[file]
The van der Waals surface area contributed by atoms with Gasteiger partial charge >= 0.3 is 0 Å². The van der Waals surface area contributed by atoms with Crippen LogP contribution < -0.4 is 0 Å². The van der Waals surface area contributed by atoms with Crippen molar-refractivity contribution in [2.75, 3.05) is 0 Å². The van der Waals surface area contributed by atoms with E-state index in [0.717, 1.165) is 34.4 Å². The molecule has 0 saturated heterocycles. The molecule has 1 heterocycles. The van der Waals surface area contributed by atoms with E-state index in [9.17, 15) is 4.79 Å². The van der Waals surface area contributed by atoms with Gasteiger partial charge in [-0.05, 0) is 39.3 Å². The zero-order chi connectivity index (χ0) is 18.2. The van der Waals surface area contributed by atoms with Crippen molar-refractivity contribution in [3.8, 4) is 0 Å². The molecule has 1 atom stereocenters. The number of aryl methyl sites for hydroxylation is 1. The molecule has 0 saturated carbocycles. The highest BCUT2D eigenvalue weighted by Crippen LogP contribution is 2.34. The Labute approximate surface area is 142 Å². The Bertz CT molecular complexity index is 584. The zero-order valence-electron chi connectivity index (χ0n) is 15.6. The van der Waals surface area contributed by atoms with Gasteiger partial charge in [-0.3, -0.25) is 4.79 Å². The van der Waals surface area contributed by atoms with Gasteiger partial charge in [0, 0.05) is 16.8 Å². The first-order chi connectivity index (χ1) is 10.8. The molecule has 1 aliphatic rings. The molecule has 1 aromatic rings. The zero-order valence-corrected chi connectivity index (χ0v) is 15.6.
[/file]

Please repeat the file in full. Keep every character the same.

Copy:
The van der Waals surface area contributed by atoms with Gasteiger partial charge >= 0.3 is 0 Å². The van der Waals surface area contributed by atoms with Crippen LogP contribution < -0.4 is 0 Å². The van der Waals surface area contributed by atoms with Crippen molar-refractivity contribution in [2.75, 3.05) is 0 Å². The van der Waals surface area contributed by atoms with E-state index in [0.717, 1.165) is 34.4 Å². The molecule has 0 saturated heterocycles. The molecule has 1 heterocycles. The van der Waals surface area contributed by atoms with E-state index in [9.17, 15) is 4.79 Å². The van der Waals surface area contributed by atoms with Gasteiger partial charge in [-0.05, 0) is 39.3 Å². The zero-order chi connectivity index (χ0) is 18.2. The van der Waals surface area contributed by atoms with Crippen molar-refractivity contribution in [3.8, 4) is 0 Å². The molecule has 1 atom stereocenters. The number of aryl methyl sites for hydroxylation is 1. The molecule has 0 saturated carbocycles. The highest BCUT2D eigenvalue weighted by Crippen LogP contribution is 2.34. The Labute approximate surface area is 142 Å². The Bertz CT molecular complexity index is 584. The zero-order valence-electron chi connectivity index (χ0n) is 15.6. The van der Waals surface area contributed by atoms with Gasteiger partial charge in [-0.3, -0.25) is 4.79 Å². The van der Waals surface area contributed by atoms with Gasteiger partial charge in [0, 0.05) is 16.8 Å². The first-order chi connectivity index (χ1) is 10.8. The molecule has 1 aliphatic rings. The molecule has 1 aromatic rings. The zero-order valence-corrected chi connectivity index (χ0v) is 15.6.